In corporate America, a good name can be golden. CEOs and advertising executives love to speak of the company's image as an asset every bit as valuable as its factories and distribution systems. But does a company's reputation actually help investors? Perhaps, but not in the way you think.
Harris Interactive and the Reputation Institute just released their annual reputation poll results. The two groups ask 7,000 people to name two companies with the best reputation and two companies with the worst. They then compile a roster of 60 companies and ask another group of people to evaluate the individual companies on attributes such as the quality of their products and services, financial performance, and social responsibility. The result is a Reputation Quotient (RQ).
You'd think that, generally speaking, it's better to invest in a company that has a great reputation than in a company that finishes last in reputation surveys. But—at least in the relatively short-term—the market tends to agree with noted securities analyst Joan Jett, who famously proclaimed, "I don't give a damn 'bout my bad reputation." After all, many of the goody-goody companies that top the reputation survey have been stock market laggards in recent years, while many of the delinquents have outperformed.
Charles Fombrun, the founder of the Reputation Institute, notes that his surveys have uncovered anti-capitalist feelings in a large chunk of the population: "When we do detailed analysis of public perception, we find that a significant portion of the ranking is negatively affected when companies do too well." Companies that appear to profit at the expense of others do especially poorly. That might explain why Exxon Mobil, which in October reported the best quarter—ever—checks in at 53rd of 60. And why it is joined near the bottom by Royal Dutch/Shell (54), Halliburton (57), and Chevron Texaco (47).
There's another factor that weighs against Exxon Mobil. While stock investors are focused intently on the future, reputation rankers seem to be focused on the past. The 1989 Exxon Valdez disaster still casts a pall over Exxon Mobil's public image. The three companies at the bottom of this year's list—MCI, Enron, and Adelphia—don't even really exist as independent entities anymore, but they are still hated. Being associated with criminal activity or a scandal is enough to keep a company's reputation low, even if it primarily involved a company executive—and not the company's operations. As evidence, check out the low rankings of Tyco (55) and Martha Stewart Living Omnimedia (52).
Also, Fombrun notes, some companies just have a difficult time building positive images because of the nature of their business. "Airlines can't do very much to make the world like them, except Southwest," said Fombrun. "And the banks always have a hard time getting up there. They tend to be associated with gouging or taking advantage of the consumer."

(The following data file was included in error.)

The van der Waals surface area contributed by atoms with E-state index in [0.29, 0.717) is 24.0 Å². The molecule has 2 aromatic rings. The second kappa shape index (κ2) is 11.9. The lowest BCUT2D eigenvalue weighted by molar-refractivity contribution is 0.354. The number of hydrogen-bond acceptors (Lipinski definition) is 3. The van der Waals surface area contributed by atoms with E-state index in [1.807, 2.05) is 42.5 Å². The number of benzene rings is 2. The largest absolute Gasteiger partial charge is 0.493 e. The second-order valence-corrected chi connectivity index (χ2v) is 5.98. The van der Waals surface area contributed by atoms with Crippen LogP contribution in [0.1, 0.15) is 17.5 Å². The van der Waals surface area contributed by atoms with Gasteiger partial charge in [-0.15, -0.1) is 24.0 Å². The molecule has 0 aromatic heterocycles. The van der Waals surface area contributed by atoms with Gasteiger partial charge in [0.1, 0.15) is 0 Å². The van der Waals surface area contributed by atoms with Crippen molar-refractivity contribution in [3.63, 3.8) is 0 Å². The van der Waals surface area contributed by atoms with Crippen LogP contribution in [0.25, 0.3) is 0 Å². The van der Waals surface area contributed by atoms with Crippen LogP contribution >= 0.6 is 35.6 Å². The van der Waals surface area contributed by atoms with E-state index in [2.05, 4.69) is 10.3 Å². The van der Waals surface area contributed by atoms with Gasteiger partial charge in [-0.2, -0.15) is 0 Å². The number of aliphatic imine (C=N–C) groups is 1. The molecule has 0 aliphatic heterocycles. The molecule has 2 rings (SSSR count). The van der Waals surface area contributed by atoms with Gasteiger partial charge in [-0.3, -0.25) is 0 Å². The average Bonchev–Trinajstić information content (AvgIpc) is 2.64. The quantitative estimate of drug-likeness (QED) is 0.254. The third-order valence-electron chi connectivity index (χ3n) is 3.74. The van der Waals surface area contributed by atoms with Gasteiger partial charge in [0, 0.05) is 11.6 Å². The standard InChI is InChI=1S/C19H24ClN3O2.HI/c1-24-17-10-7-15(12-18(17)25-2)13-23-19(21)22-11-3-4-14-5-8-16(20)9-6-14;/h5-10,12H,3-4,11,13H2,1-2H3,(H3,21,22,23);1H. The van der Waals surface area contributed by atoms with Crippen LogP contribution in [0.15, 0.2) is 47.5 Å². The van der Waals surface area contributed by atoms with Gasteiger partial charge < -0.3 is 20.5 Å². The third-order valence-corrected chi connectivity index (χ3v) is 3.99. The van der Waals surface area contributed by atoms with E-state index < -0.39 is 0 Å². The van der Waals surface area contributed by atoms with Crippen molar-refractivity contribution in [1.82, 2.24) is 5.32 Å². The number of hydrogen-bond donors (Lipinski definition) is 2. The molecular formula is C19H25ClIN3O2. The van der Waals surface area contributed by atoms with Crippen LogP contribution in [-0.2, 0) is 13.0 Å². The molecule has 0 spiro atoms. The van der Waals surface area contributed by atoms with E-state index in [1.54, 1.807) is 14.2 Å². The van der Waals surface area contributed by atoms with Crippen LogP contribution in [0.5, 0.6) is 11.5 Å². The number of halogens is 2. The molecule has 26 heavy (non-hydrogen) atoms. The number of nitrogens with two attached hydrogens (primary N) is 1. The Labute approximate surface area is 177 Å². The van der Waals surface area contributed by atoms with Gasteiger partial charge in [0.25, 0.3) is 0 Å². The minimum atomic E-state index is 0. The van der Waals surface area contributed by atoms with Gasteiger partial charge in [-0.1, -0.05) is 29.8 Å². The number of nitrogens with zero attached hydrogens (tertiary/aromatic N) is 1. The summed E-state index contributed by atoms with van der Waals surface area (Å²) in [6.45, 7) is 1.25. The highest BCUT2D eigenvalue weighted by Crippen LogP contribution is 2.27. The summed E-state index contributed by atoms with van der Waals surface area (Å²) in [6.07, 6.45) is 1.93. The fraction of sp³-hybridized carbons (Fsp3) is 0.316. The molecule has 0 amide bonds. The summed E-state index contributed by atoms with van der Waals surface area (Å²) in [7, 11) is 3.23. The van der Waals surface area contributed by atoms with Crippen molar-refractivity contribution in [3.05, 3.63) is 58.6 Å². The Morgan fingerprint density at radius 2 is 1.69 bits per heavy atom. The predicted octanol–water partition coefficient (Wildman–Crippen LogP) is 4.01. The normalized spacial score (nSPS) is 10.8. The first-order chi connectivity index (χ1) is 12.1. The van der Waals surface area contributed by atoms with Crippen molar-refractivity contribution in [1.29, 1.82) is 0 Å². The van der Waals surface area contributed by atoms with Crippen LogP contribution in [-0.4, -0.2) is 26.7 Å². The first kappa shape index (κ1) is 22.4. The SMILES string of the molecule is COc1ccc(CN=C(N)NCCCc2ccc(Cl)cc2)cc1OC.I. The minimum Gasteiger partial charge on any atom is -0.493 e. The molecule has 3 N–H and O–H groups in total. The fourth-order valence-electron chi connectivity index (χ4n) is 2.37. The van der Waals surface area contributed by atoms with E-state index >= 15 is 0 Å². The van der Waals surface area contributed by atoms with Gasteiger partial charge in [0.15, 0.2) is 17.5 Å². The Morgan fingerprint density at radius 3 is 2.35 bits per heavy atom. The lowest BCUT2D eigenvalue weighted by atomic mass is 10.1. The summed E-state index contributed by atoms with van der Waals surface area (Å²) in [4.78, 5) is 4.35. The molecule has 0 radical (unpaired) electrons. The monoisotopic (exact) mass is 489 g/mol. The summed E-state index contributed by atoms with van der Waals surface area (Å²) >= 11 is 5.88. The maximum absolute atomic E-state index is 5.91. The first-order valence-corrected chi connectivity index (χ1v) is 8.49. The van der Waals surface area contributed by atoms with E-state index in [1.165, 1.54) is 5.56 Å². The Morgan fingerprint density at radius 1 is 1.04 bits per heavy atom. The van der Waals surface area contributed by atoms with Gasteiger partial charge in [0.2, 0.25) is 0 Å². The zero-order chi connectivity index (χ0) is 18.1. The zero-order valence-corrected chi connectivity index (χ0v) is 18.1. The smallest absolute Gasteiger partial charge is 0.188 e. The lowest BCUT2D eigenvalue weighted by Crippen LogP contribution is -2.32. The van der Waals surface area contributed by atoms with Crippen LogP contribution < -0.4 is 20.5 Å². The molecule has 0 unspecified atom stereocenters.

This state of affairs—a frustration for a CEO and a disaster for public relations officials—creates opportunity for investors. For the best-loved companies don't always make good investments. Look at the companies topping the reputation chart. The top 10 are Johnson & Johnson, Coca-Cola, Google, UPS, 3M, Sony, Microsoft, General Mills, FedEx, and Intel. Of those, only Google, Federal Express, and Intel have outperformed the S&P 500 over the past three years. In the past year, only Google, Intel, and Johnson & Johnson have outperformed the S&P 500. Now look at the bottom of the reputation list. Of the six publicly traded companies in the last 11—Altria, Martha Stewart, Exxon Mobil, Royal Dutch/Shell, Tyco, and Halliburton—five have outperformed the S&P 500 over the past three years, and four have outperformed the index over the past year.
In the past, Fombrun and his colleagues have looked at the stock performance of the companies in the year following the rating. And he concludes that the companies with the best reputation tend to behave like growth stocks: "If the stock market was growing, those with high reputations tended to do better than companies with lower reputations." But if the broader market was falling, the high-reputation stocks fell harder and faster.
Intuitively, it makes sense that highly respected companies are overvalued in hot markets. Value investors school themselves to look for stocks that are hated by the market and to avoid stocks that are loved too much by the market. When everybody owns a stock and all the analysts rate it a buy, a stock's value tends to rise—and there's frequently nowhere for it to go but down. Conversely, when analysts rate a stock as sell and many fewer people own it, the stock may be on the verge of failure—or it may be on the brink of a turnaround. And therein lies the opportunity. Sears Holdings, which owns the much-hated brands Sears and Kmart, has long suffered from a poor reputation. Shoppers and investors alike avoided both chains. But the widespread shunning of the company allowed hedge fund manager Eddie Lampert to gain control of Sears and Kmart on the cheap and to engineer a surprising turnaround. The stock has soared in recent months and has performed better than that of the better-regarded retailers on the list such as Costco (18), Target (25), and Wal-Mart (29).
The lesson in these choppy days may be: Find a company you really hate, and buy.